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CNC Machines Have Transformed the Metal Industry

By Laguna Tools on July, 2 2020
Types of CNC Machines

It wasn’t all that long ago that anyone touring a typical machine shop would see a variety of machines that included:

  • Horizontal and vertical milling machines
  • Engine and turret lathes
  • Boring machines
  • Cylindrical, surface, and Blanchard grinders
  • Shapers and planers
  • Vertical and radial drill presses
  • Horizontal and vertical bandsaws

While there were a few exceptions, most of these machines required their own operator. And in most cases, that individual was skilled and experienced, sometimes with years of training and education behind him. (And yes, “him” is accurate since machine and wood shops were populated exclusively by men back then!)


Things have evolved quite a bit since then

Today, many of these machines (and more) are available as computer numerical control (CNC) models. Instead of taking their orders from a machine operator, sophisticated software and a computer now guide the movements of the CNC machine and the tooling that turns, mills, drills, and taps a part—often on the same machine!

Today, modern machine shops are populated by all types of CNC machines that are labor-saving, accurate, and fast.

Here are just some of those amazing machine tools:


Multi-axis machines

Multi-axis machining adds some significant advantages for manufacturers of all sizes. These machines can produce complex components by moving the machine, table, and workpiece. As you can see from the picture below, these machines go beyond the conventional X, Y, and Z axes, with the capability of tilting and rotating to add the extra two axes.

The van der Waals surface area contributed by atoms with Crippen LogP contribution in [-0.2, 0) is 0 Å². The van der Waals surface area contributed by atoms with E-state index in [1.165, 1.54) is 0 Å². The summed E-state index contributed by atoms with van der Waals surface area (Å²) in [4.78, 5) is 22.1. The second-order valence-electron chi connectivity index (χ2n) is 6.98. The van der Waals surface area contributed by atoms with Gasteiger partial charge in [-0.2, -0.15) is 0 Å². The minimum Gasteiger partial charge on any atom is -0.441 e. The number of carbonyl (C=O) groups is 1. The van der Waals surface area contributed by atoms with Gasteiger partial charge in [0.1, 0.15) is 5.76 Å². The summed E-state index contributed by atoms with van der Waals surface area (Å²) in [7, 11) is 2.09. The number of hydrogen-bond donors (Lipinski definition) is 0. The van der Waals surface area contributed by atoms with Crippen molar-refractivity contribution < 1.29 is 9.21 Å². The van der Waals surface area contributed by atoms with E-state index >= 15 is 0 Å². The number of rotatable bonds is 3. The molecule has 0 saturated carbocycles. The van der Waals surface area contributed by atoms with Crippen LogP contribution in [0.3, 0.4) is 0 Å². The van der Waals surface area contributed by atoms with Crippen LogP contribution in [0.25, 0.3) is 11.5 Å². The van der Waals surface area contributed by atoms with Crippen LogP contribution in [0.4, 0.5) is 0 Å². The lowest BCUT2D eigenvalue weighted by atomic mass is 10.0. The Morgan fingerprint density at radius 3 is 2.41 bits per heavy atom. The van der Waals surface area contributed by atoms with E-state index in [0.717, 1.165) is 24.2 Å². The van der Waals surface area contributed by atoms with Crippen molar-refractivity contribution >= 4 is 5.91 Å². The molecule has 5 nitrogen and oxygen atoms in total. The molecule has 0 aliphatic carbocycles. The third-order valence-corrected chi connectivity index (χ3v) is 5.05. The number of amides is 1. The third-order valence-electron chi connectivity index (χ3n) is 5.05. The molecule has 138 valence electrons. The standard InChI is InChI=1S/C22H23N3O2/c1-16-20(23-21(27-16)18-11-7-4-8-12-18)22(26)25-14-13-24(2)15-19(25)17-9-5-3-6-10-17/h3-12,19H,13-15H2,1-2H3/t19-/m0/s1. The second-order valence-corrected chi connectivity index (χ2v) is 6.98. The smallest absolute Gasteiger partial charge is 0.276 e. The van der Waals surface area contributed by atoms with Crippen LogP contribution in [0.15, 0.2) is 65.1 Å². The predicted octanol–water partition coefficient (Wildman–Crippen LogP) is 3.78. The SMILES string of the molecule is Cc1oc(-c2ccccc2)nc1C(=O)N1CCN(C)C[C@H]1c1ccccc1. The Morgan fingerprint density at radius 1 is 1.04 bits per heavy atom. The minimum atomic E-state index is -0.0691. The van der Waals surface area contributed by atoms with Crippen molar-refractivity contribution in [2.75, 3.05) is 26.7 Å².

While these machining centers do require substantial capital investment for smaller manufacturers, these shops gain higher throughput, the ability to produce the most complex parts, and the advantage of holding tighter tolerances that are repeated throughout the production run.

Not only are these machines providing a sound return on investment, but they are allowing companies to submit quotes for work that they could not have considered previously.


Types of CNC Machines

Photo credit: American Machinist


CNC Lathes

Turning is the machining process in which single-point cutting tools remove material from a rotating workpiece.

CNC turning is especially useful in high-production parts where accuracy is critical and pricing is competitive. In addition to turning an outside diameter, the parts being machined can need any or all of these operations:

  • Boring (internal diameter)
  • Facing
  • Grooving
  • Thread cutting


The picture below shows some parts that are tailor-made for a CNC lathe in a metal-working shop.

Types of CNC Machines

Photo credit:


CNC Routers

Similar to CNC milling machines, CNC routers use many of the same tools to cut a variety of materials with accuracy and consistency. Some of the key differences between the two include:

  • Routers have a stationary table with a spindle that moves along the X, Y, and Z axes
  • They typically have a larger work table than mills
  • They run at much higher RPMs than mills
  • Unlike milling machines, which are designed to machine tough metals, routers are limited to softer materials such as aluminum and plastic